“It’s only right that we celebrate this huge milestone of the brand with the people that we came up with.”
Why was it important for you to host a skate jam in Crenshaw to coincide with this release?
Crenshaw Skate Club is a product of our community and we’re made to represent the community. It’s only right that we celebrate this huge milestone of the brand with the people that we came up with. It didn’t feel right for me to release a shoe and not give the people around me a fair chance at copping a pair so we hosted a community raffle and made sure all the participants had a Southern California ID. It was an opportunity to bring skaters together, have legends like Eric Koston come out and inspire others.
Can you shed light on what the apparel graphics were inspired by?
I haven’t told this story before, but the graphic on the blue tee is based off of my first Business of Fashion article. We took a picture sitting on this ledge that had LA palm trees in the background, so I wanted to pay homage to that image and turn it into a graphic.
You’ve worked with Michael Jordan’s brand and now witnessed your skate heroes like Dashawn Jordan, Theotis Beasley and Carlos Ribiero rock your own SB collaboration. Does one project mean more to you than the other, or are they special in their own way?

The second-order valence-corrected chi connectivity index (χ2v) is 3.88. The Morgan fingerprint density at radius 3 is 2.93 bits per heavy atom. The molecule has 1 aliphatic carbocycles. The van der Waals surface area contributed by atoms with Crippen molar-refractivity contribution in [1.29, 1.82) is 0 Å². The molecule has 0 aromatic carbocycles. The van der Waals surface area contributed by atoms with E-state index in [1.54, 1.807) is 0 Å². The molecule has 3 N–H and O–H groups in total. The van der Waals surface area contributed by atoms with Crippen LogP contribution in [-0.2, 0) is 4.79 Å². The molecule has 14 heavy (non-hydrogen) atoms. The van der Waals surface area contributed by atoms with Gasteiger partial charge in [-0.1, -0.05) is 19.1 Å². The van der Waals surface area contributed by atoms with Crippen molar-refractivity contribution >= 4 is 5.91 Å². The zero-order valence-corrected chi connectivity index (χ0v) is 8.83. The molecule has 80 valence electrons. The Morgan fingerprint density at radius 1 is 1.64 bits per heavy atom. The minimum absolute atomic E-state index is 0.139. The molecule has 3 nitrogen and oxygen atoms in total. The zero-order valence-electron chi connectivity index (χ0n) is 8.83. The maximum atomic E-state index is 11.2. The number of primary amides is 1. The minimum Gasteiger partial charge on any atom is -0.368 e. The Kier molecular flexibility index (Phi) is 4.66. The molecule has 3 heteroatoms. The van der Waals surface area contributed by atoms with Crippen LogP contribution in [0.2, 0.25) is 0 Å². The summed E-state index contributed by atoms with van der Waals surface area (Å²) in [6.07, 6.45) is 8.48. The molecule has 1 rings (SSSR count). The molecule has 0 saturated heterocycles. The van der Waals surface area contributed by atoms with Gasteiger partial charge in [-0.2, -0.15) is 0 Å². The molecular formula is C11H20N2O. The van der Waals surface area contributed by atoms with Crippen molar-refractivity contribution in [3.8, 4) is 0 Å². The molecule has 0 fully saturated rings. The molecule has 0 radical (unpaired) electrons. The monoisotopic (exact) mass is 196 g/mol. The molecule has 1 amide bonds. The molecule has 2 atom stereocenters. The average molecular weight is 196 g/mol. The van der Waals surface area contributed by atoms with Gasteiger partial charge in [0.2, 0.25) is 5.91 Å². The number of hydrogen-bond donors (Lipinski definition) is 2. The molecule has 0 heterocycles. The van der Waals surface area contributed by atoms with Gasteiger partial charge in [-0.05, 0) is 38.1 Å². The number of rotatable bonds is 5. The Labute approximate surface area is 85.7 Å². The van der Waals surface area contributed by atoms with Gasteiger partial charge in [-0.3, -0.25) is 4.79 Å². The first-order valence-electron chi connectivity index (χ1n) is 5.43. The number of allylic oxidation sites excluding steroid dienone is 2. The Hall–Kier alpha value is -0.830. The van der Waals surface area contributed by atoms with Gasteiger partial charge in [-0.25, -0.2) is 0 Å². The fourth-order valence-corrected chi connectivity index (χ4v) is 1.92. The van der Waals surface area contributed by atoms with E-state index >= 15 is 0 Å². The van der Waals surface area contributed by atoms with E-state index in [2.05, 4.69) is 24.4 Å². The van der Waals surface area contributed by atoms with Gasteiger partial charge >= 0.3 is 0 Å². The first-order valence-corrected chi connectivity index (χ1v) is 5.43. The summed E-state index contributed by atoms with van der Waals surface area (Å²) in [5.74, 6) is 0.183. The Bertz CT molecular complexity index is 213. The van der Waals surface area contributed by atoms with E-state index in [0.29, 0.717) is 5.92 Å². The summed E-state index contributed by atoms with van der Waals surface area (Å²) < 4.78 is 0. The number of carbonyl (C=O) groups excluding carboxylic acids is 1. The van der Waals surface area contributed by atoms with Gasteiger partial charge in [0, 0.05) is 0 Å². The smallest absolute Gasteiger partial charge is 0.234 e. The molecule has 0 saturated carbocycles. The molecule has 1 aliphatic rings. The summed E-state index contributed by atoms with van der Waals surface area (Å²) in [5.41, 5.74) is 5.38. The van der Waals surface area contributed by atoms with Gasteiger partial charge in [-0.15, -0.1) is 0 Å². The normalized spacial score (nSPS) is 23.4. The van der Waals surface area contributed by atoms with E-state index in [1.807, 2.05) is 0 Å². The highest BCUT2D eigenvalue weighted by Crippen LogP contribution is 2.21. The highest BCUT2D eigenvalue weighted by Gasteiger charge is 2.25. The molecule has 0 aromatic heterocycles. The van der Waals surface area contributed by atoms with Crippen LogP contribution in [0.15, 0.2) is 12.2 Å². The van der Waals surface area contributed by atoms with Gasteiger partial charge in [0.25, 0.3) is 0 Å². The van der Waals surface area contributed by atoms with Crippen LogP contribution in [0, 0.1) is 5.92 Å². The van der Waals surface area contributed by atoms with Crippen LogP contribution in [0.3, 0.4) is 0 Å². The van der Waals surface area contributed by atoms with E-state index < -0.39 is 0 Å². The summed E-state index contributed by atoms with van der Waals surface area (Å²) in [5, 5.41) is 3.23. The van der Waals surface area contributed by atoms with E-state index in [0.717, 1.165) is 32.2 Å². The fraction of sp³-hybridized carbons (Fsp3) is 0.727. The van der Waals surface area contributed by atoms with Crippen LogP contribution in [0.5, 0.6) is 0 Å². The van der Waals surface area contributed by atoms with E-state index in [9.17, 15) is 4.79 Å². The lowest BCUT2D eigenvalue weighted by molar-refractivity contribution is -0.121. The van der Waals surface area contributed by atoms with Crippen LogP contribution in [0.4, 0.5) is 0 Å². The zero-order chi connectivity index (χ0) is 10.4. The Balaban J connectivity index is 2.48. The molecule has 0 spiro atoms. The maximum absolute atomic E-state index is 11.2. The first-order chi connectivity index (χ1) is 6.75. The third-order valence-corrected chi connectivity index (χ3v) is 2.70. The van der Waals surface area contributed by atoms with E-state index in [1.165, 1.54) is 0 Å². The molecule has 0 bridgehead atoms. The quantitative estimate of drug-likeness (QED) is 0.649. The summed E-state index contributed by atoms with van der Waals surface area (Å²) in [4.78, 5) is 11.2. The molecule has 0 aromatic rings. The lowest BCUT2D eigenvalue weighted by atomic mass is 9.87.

Each of them are special in their own way. The name Michael Jordan is aligned with greatness, and that’s why that project means a lot to me. This Nike SB project is tied to my dreams growing up as a skateboarder. I grew up rocking and skating in Nike SB Dunks, and Crenshaw Skate Club has been a vehicle to allow me to live these dreams out.
What was your mom’s reaction to seeing your collab and did you make sure to give her a pair?
My mom was the first person that I gave a sample pair to. It felt amazing to repay her 10 years later and hand her a shoe that was something I designed. It’s funny because once she saw the first sample pair, she congratulated me and said I did a good job, but was also providing me with feedback on how to make it better. She’s where I can get my eye for design and I respect her for that.
The Crenshaw Skate Club x Nike SB Dunk Low is scheduled to release August 5 via select skate shops.